56.3% of the buildings in Spain were built before 1980, and only 30,000 are renovated each year.
The European Commission demands that by 2050 all building stock should be emission-free. In Spain there are 9.7 million homes that would need to be renovated to be up to standard, but currently only 30,000 homes are renovated each year. The government wants to make a Copernican turnaround and reach the figure of 300,000 refurbished flats per year, but for this to happen, it will be necessary to encourage owners with aid and incentives.
Spain will go from rehabilitating 30,000 to 300,000 flats a year. The aim is threefold: to improve efficiency in order to adapt to EU energy standards; to get the brick sector, one of the most employment-intensive sectors, back into full swing in order to reactivate the economy ; and to reduce fossil fuel consumption in order to become less dependent on energy purchased from other countries.
In total, the government will spend 3.42 billion euros in aid and deductions. The amount barely represents 4.75 per cent of the 72 billion euros that Spain will receive from Brussels in the form of aid, and yet it could mobilise the equivalent of 18.75 per cent of the European manna: it will inject 13.5 billion euros into the economy and create 188,000 jobs, according to estimates by the Ministry of Transport, Mobility and the Urban Agenda.
WHAT DOES THE GOVERNMENT SUPPORT CONSIST OF?
With a disbursement of 3.42 billion euros, the government will cover the cost of up to 100% of the refurbishment of neighbourhoods, buildings or housing. In the case of neighbourhoods, priority will be given to economically vulnerable areas, and aid could go up to 100% if a sufficient reduction in non-renewable energy expenditure is achieved. In the case of entire buildings, it will be the residents' associations who will receive the funds, which will cover between 40% and 100% of the investment, to be used mainly for envelope elements (façades or roofs), common boilers or photovoltaic installations. The financing will be higher or lower depending on the efficiency achieved.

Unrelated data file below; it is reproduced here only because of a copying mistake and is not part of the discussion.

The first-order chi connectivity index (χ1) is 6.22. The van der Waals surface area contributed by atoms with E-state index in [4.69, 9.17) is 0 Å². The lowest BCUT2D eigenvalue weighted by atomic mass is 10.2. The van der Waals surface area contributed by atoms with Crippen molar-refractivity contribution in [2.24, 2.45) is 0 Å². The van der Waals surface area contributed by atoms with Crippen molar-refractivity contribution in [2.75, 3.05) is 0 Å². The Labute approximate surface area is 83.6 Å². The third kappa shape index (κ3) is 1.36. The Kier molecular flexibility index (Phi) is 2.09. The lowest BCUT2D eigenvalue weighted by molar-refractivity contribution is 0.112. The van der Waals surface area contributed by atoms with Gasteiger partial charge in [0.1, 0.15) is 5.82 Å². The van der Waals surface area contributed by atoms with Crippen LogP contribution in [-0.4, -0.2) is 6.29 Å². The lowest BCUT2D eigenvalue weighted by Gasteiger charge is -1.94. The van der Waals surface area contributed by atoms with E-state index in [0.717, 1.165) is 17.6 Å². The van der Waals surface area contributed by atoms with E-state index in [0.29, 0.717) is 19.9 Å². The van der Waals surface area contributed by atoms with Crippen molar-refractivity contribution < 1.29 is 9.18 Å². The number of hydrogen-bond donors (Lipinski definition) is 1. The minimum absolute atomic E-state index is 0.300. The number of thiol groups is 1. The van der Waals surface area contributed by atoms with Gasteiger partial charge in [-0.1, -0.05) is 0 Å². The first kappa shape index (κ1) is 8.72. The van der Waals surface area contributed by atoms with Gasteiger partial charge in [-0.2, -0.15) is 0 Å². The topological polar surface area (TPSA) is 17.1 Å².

There will also be subsidies of 30% when renovating isolated elements of dwellings or buildings, such as replacing windows. This percentage would be in addition to the comprehensive subsidies.
In terms of deductions, homeowners or residents' associations will be able to benefit from personal income tax deductions for works on their main residence. If it is only one owner, they will have a deduction of 20% if they reduce their air conditioning demand by 7%; and 40% if the reduction in consumption reaches 30% or achieves an A or B energy certification. If the works are carried out in a building, the owners of the dwellings in the building will be able to enjoy a deduction of 60% if they reduce their non-renewable energy consumption by at least 30% or achieve an A or B energy rating.
- What is the procedure for applying for aid? In the case of personal income tax deductions, it will be sufficient to apply the deduction for improvement works in the main residence (or property rented for the main residence) in the income tax return. To apply for the subsidies, homeowners and residents' associations must go to the communities or town councils, which are the administrations in charge of distributing the funds. Since public subsidies are approved after the work has been carried out, it is most likely that the homeowners' association will need to apply for private financing. This means that, either simultaneously or after the application for the subsidies, they will have to approach a financial institution. Another way to do this is through the prescribing companies that carry out the works themselves. In the case of these companies in the sector, it is advisable to approach the community of owners or neighbourhood association with a closed package: with the project, the financing or the monthly fee per neighbour.